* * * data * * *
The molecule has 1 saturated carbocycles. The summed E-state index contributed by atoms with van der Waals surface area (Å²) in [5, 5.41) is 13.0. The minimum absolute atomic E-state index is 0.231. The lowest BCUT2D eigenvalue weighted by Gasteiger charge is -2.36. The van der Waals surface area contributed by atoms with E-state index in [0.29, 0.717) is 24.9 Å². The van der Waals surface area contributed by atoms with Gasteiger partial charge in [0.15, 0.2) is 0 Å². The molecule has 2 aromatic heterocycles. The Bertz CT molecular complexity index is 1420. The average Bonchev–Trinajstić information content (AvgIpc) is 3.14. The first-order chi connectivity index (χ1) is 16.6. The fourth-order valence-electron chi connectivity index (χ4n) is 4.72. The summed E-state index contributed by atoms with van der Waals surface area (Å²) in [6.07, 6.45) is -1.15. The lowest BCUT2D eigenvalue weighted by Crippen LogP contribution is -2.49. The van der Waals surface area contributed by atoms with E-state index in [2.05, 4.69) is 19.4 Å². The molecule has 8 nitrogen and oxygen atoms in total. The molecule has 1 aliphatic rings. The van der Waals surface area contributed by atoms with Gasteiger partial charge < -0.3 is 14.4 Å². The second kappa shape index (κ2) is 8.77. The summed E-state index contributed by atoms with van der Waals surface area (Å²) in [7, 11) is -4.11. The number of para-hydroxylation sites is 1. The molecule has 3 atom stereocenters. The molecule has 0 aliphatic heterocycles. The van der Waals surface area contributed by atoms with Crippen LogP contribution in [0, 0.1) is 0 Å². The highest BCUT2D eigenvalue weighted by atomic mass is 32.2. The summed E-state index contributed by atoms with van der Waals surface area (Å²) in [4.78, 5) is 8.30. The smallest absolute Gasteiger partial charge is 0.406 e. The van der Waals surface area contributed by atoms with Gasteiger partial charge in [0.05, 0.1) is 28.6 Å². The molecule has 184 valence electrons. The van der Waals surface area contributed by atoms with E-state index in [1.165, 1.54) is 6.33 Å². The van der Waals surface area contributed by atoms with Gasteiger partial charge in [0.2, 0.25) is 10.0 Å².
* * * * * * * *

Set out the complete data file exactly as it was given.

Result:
The molecule has 1 saturated carbocycles. The summed E-state index contributed by atoms with van der Waals surface area (Å²) in [5, 5.41) is 13.0. The minimum absolute atomic E-state index is 0.231. The lowest BCUT2D eigenvalue weighted by Gasteiger charge is -2.36. The van der Waals surface area contributed by atoms with E-state index in [0.29, 0.717) is 24.9 Å². The van der Waals surface area contributed by atoms with Gasteiger partial charge in [0.15, 0.2) is 0 Å². The molecule has 2 aromatic heterocycles. The Bertz CT molecular complexity index is 1420. The average Bonchev–Trinajstić information content (AvgIpc) is 3.14. The first-order chi connectivity index (χ1) is 16.6. The fourth-order valence-electron chi connectivity index (χ4n) is 4.72. The summed E-state index contributed by atoms with van der Waals surface area (Å²) in [6.07, 6.45) is -1.15. The lowest BCUT2D eigenvalue weighted by Crippen LogP contribution is -2.49. The van der Waals surface area contributed by atoms with E-state index in [2.05, 4.69) is 19.4 Å². The molecule has 8 nitrogen and oxygen atoms in total. The molecule has 1 aliphatic rings. The van der Waals surface area contributed by atoms with Gasteiger partial charge < -0.3 is 14.4 Å². The second kappa shape index (κ2) is 8.77. The summed E-state index contributed by atoms with van der Waals surface area (Å²) in [7, 11) is -4.11. The number of para-hydroxylation sites is 1. The molecule has 3 atom stereocenters. The molecule has 0 aliphatic heterocycles. The van der Waals surface area contributed by atoms with Crippen LogP contribution in [0, 0.1) is 0 Å². The highest BCUT2D eigenvalue weighted by atomic mass is 32.2. The summed E-state index contributed by atoms with van der Waals surface area (Å²) in [4.78, 5) is 8.30. The smallest absolute Gasteiger partial charge is 0.406 e. The van der Waals surface area contributed by atoms with Gasteiger partial charge in [0.05, 0.1) is 28.6 Å². The molecule has 184 valence electrons. The van der Waals surface area contributed by atoms with E-state index in [1.165, 1.54) is 6.33 Å². The van der Waals surface area contributed by atoms with Gasteiger partial charge in [0.2, 0.25) is 10.0 Å².